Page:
Health-care workers in the province will have easier access to enhanced personal protective equipment (PPE) thanks to a new agreement between the Manitoba Nurses Union (MNU) and Shared Health.
"Ensuring health-care workers have access to the supplies they need to keep themselves safe while providing care to COVID-positive or suspect Manitobans has been a priority throughout our pandemic response," said Heather Stefanson, minister of health and seniors care, in a news release.
She said the experiences these workers have had to deal with throughout the pandemic give them the knowledge to know when enhanced equipment is needed.
The new agreement will require all health-care facilities to provide N95 respirators to staff if there is a higher risk of exposure to COVID-19.
This will also allow staff to continue wearing a procedure mask where appropriate.
"This agreement is the result of significant effort and hard work by MNU and health system employers to ensure nurses are able to easily access the PPE that will help to keep them safe from COVID-19."
Lanette Siragusa, the chief nursing officer of Shared Health, said the organization was concerned about reports that workers were struggling to get access to N95 masks.
"While the importance of completing a point-of-care risk assessment in advance of every patient interaction is unchanged by this agreement, we are confident Manitoba's highly skilled and professional workforce is equipped to select the PPE they need for each patient encounter while remaining mindful of the importance of preserving our stockpile of PPE for the duration of the pandemic," said Siragusa in a news release.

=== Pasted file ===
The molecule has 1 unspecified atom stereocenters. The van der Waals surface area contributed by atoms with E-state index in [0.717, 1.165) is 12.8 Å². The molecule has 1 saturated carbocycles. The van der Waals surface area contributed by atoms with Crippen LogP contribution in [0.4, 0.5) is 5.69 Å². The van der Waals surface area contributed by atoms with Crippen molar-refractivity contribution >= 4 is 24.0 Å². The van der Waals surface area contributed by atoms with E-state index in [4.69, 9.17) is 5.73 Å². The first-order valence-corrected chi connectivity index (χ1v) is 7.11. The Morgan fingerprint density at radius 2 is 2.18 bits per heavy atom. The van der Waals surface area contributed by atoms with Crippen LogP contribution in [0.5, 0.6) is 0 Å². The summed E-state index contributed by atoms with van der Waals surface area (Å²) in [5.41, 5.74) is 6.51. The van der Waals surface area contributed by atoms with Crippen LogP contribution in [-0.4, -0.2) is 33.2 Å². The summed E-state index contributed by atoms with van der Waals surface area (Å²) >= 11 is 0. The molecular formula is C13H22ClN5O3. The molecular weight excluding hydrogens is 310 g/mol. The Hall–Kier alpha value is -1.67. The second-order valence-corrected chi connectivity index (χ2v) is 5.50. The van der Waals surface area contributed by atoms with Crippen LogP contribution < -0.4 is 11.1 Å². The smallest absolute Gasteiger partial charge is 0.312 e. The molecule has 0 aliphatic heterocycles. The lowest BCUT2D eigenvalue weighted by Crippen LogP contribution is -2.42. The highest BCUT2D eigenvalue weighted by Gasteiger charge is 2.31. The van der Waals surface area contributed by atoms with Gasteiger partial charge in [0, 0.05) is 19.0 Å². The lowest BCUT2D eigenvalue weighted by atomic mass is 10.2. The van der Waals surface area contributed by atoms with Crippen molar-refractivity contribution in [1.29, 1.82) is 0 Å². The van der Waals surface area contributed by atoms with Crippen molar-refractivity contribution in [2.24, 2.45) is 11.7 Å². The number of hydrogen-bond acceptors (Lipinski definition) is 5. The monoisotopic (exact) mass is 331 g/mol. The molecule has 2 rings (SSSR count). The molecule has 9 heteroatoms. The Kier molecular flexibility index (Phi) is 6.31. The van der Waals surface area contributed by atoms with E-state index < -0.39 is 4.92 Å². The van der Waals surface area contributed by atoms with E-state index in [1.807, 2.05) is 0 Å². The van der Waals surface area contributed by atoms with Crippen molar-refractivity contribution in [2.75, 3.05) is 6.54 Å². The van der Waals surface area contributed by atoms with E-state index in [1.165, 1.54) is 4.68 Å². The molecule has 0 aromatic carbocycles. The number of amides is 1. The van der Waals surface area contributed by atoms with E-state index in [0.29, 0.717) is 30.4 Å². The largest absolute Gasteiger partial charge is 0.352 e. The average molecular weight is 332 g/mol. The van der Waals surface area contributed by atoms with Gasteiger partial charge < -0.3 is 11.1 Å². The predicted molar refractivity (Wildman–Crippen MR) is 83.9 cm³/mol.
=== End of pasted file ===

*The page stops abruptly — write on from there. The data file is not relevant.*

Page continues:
Darlene Jackson, the president of the MNU, said she has heard similar concerns from nurses as well.
"We are confident this agreement will address those concerns and help improve workplace and patient safety by reducing the risk of transmission in health care facilities – a big win for us all," said Jackson in a news release.
Nurses working in direct contact with COVID patients, labour and delivery units, emergency departments, urgent care centres, and testing sites will all automatically receive the N95 respirators.
A fit-testing initiative is also underway and all health-care workers in direct care settings are required to be fitted by the end of February.
Around 55 per cent of acute care and long-term care staff have already been fitted.
Stefanson said Manitoba has a better supply of PPE compared to earlier in the pandemic.